Since the beginning of the 2007-08 school year, funding has dropped nearly $400 per student here in Alachua County. The state has cut its share of funding even more drastically. It's now spending $1300 less per student than it was three years ago, a 27% decrease. It has continued to cut despite language in the Florida Constitution that says providing 'high quality schools' is the state's 'paramount duty,' language that was added by more than 70% of Florida's voters.
Yes, things could have been worse. For the past two years the Florida Legislature has used federal stimulus dollars to help balance the state's budget. This year's stimulus funding amounted to about $8.6 million here in Alachua County and pays for more than 160 teaching positions. But that money dries up when the school year is over.
The Legislature has also refused to fully fund the class size law that voters passed in 2002, even though the law clearly says the state is required to pay for it, NOT local districts. Alachua County Public Schools has had to spend about $1.75 million this year alone on class size.
To add insult to injury, the state plans to fine Alachua County at least $150,000, if not more, because the district refused to limit the number of high school students taking advanced courses or transfer students to schools outside their zones or place students involuntarily in online classes or do any of the other things many districts in Florida did to fully comply with class size requirements.
Meanwhile the state continues to pile on more unfunded mandates, including new high school requirements and more standardized tests.
In some ways, Alachua County Public Schools is luckier than other districts. Thanks to the efforts of Citizens for Strong Schools and the support of local voters, we passed the one mill property tax initiative in 2008, which is bringing in between $12 and $13 million each year.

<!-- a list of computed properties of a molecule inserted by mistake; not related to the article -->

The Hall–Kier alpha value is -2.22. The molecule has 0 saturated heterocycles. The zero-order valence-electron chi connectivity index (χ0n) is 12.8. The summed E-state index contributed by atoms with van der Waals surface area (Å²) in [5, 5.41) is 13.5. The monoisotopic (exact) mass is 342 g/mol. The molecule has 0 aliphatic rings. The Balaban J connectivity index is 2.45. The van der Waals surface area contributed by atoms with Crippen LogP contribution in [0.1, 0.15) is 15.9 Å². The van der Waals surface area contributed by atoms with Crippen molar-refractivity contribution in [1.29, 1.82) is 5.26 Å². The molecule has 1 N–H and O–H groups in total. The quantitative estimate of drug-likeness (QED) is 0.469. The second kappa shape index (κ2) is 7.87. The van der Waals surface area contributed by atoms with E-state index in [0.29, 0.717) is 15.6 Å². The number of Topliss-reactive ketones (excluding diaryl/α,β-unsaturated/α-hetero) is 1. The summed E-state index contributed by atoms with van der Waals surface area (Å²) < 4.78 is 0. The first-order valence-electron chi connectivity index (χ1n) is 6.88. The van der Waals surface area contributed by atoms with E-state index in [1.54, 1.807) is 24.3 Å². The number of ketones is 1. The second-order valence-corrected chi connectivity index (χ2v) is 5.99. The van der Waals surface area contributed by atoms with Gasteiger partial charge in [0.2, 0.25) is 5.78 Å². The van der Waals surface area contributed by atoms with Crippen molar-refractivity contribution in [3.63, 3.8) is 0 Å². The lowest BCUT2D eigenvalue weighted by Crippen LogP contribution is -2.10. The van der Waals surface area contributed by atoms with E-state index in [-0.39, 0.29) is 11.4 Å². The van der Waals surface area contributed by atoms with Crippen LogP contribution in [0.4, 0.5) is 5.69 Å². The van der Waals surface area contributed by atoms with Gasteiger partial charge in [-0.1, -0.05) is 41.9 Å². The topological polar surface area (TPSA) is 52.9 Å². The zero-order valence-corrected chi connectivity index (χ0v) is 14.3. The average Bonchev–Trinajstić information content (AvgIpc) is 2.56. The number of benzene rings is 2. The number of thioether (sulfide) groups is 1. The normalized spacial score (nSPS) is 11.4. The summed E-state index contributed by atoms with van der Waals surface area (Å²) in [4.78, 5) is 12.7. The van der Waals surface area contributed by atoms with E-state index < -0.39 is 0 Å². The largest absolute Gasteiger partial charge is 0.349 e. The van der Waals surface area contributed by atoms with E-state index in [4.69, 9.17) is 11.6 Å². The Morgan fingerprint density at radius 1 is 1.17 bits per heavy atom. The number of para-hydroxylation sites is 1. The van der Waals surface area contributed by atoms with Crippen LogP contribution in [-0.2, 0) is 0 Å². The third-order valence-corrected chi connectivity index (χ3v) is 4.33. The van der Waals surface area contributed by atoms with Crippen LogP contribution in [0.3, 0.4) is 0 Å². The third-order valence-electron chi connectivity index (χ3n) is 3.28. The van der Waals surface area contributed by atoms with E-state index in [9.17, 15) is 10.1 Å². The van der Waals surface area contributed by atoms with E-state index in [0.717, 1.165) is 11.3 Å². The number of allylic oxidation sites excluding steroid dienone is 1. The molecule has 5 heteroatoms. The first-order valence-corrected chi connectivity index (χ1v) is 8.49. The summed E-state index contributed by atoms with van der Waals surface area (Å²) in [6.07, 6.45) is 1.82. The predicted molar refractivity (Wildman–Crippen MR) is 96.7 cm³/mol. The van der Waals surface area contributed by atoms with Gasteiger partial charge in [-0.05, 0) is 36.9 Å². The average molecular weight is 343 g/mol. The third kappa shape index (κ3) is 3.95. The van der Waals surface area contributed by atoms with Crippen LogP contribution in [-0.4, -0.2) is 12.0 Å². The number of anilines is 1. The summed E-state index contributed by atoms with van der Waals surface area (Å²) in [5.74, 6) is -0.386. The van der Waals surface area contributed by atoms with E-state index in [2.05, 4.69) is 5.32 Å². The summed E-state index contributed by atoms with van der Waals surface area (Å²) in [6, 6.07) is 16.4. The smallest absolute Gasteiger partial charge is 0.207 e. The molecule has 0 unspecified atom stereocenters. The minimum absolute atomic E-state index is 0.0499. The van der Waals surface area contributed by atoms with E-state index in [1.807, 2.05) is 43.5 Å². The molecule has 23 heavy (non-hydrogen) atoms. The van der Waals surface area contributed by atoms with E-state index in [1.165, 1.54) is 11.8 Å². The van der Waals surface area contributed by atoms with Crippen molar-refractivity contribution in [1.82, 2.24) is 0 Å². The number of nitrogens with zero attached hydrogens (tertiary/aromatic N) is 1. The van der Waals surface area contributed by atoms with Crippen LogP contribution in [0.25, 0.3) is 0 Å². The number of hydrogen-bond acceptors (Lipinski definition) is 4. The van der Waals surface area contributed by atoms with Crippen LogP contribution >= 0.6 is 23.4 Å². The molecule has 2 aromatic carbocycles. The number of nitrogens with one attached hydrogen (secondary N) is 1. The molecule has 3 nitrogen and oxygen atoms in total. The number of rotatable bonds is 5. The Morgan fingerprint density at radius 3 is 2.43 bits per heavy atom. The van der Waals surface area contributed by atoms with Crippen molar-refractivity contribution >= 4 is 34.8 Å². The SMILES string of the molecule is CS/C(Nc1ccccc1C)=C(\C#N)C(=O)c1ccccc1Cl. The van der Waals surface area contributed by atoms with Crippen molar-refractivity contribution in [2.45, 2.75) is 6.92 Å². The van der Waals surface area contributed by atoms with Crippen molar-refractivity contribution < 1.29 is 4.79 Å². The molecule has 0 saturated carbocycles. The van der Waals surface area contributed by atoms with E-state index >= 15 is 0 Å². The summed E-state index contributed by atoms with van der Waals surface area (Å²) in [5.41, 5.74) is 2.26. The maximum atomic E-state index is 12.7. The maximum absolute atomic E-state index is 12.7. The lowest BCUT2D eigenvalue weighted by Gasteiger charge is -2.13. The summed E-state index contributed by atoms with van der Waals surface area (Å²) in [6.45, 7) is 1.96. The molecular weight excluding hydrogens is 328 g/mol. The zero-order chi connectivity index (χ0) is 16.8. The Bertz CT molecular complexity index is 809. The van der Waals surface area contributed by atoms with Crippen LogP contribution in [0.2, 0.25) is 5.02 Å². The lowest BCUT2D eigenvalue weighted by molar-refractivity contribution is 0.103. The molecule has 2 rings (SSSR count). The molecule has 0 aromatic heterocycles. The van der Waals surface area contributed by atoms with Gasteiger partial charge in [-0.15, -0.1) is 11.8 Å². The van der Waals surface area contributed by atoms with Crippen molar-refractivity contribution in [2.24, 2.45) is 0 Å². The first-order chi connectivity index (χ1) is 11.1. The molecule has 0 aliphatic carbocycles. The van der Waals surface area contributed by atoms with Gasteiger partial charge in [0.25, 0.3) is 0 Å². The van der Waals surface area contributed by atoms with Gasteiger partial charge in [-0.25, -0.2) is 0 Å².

But that money must be spent on the items listed on the ballot, including elementary art teachers, music teachers and guidance counselors, academic/career/technical magnet programs and classroom technology. It can't be used to save the jobs of other teachers. It also runs out in 2013.
The governor says part of the 10% per pupil cut will be offset by changing the pension plans of school employees. Scott is proposing that all state employees, including teachers, police officers and firefighters be required to contribute 5% of their income to the state's retirement plan. Essentially, it's a pay cut.
But even if that proposal is approved, it would save Alachua County Public Schools just over $6 million. That still leaves the district with a nearly $13 million hole to fill.
Scott says he wants to bring more jobs to Florida. But businesses want access to a well-educated work force and quality schools for their employees' children. How many will want to move to a state with such a dismal national reputation for supporting education?
During his Wall Street Journal interview, Scott also said "I also believe that funding for education is part of the success for education." Citizens for Strong Schools agrees, and we urge the governor and the Florida Legislature to back up those words with action.
Mark McGriff, Chairman
Citizens for Strong Schools
1120 NW 13th Street
Gainesville, FL 32601